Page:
2

Understand

Demonstrate understanding of facts and ideas by organizing, comparing, translating, interpreting, giving descriptions, and stating main ideas.

Classify, Compare, Contrast, Demonstrate, Explain, Extend, Illustrate, Infer, Interpret, Outline, Relate, Rephrase, Show, Summarize, Translate

3

Apply

Solve problems to new situations by applying acquired knowledge, facts, techniques and rules in a different way.

Apply, Build, Choose, Construct, Develop, Experiment with, Identify, Interview, Make use of, Model, Organize, Plan, Select, Solve, Utilize

4

Analyse

Examine and break information into parts by identifying motives or causes. Make inferences and find evidence to support generalizations.

Analyse, Assume, Categorize, Classify, Compare, Conclusion, Contrast, Discover, Dissect, Distinguish, Divide, Examine, Function, Inference, Inspect, List, Motive, Relationships, Simplify, Survey, Take part in, Test for, Theme

5

Evaluate

Present and defend opinions by making judgments about information, validity of ideas, or quality of work based on a set of criteria.

Agree, Appraise, Assess, Award, Choose, Compare, Conclude, Criteria, Criticize, Decide, Deduct, Defend, Determine, Disprove, Estimate, Evaluate, Explain, Importance, Influence, Interpret, Judge, Justify, Mark, Measure, Opinion, Perceive, Prioritize, Prove, Rate, Recommend, Rule on, Select, Support, Value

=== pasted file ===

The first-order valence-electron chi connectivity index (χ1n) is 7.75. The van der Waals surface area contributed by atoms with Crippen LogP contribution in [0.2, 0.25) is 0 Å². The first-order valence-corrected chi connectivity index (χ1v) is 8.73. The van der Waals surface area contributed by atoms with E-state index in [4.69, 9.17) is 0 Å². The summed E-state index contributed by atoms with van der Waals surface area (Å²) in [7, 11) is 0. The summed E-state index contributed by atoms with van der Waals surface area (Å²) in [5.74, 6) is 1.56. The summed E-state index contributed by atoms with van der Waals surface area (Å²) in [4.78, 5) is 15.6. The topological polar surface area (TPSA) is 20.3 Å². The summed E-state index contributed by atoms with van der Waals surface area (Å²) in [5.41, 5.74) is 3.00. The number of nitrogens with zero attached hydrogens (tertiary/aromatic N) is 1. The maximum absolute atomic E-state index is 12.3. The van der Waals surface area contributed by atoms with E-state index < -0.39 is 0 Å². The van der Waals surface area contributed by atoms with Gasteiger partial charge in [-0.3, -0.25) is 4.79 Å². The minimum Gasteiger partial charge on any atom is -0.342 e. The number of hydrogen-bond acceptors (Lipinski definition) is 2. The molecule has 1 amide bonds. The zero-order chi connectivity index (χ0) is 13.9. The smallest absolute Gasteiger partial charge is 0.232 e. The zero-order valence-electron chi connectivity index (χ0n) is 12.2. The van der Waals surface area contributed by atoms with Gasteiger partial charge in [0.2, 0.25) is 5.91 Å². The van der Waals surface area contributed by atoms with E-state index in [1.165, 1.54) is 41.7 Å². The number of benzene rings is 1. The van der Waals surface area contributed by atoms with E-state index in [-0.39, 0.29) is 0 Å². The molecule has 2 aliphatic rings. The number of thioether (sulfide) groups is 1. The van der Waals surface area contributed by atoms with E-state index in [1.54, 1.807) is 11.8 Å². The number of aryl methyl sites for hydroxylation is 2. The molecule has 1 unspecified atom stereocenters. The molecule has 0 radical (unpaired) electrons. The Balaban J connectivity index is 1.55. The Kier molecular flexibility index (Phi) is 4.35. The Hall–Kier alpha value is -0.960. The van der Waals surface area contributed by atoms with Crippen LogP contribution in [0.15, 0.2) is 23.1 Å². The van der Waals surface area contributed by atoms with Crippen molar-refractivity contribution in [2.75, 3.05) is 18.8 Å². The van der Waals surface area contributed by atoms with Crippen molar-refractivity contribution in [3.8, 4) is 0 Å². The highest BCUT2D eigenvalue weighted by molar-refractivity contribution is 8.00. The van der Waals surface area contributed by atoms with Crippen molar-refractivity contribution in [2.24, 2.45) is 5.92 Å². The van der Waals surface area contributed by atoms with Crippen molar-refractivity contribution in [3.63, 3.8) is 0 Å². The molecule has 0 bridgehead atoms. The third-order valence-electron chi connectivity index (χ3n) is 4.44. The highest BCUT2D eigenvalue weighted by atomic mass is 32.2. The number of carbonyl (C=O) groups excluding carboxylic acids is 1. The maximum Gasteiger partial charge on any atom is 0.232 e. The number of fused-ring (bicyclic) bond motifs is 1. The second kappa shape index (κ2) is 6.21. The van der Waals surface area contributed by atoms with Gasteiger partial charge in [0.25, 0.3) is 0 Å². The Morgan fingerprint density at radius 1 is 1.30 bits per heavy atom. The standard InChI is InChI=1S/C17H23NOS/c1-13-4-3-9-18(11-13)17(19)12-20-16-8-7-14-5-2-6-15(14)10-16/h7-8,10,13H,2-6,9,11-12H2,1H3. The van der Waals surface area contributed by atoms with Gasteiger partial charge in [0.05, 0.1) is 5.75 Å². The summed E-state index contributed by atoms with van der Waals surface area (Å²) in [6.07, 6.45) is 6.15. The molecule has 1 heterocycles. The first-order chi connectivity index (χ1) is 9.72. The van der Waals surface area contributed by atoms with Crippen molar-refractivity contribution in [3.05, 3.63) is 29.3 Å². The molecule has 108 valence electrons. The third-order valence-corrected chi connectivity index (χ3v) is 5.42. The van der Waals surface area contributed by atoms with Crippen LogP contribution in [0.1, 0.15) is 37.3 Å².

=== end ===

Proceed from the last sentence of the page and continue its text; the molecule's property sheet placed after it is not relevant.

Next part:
6

Create

Compile information together in a different way by combining elements in a new pattern or proposing alternative solutions.

Adapt, Build, Change, Choose, Combine, Compile, Compose, Construct, Create, Delete, Design, Develop, Discuss, Elaborate, Estimate, Formulate, Happen, Imagine, Improve, Invent, Make up, Maximize, Minimize, Modify, Original, Originate, Plan, Predict, Propose, Solution, Solve, Suppose, Test Theory

 

Engineers Australia

The Australian Engineering Stage 1 Competency Standards for the Professional Engineer, approved as of 2013. This table is referenced in the mapping of graduate attributes to learning outcomes and via the learning outcomes to student assessment.

Stage 1 Competencies and Elements of Competency

1.

Knowledge and Skill Base

1.1

Comprehensive, theory based understanding of the underpinning natural and physical sciences and the engineering fundamentals applicable to the engineering discipline.

1.2

Conceptual understanding of the mathematics, numerical analysis, statistics, and computer and information sciences which underpin the engineering discipline.

1.3

In-depth understanding of specialist bodies of knowledge within the engineering discipline.

1.4

Discernment of knowledge development and research directions within the engineering discipline.

1.5

Knowledge of engineering design practice and contextual factors impacting the engineering discipline.

1.6

Understanding of the scope, principles, norms, accountabilities and bounds of sustainable engineering practice in the specific discipline.

2.

Engineering Application Ability

2.1

Application of established engineering methods to complex engineering problem solving.

2.2

Fluent application of engineering techniques, tools and resources.

2.3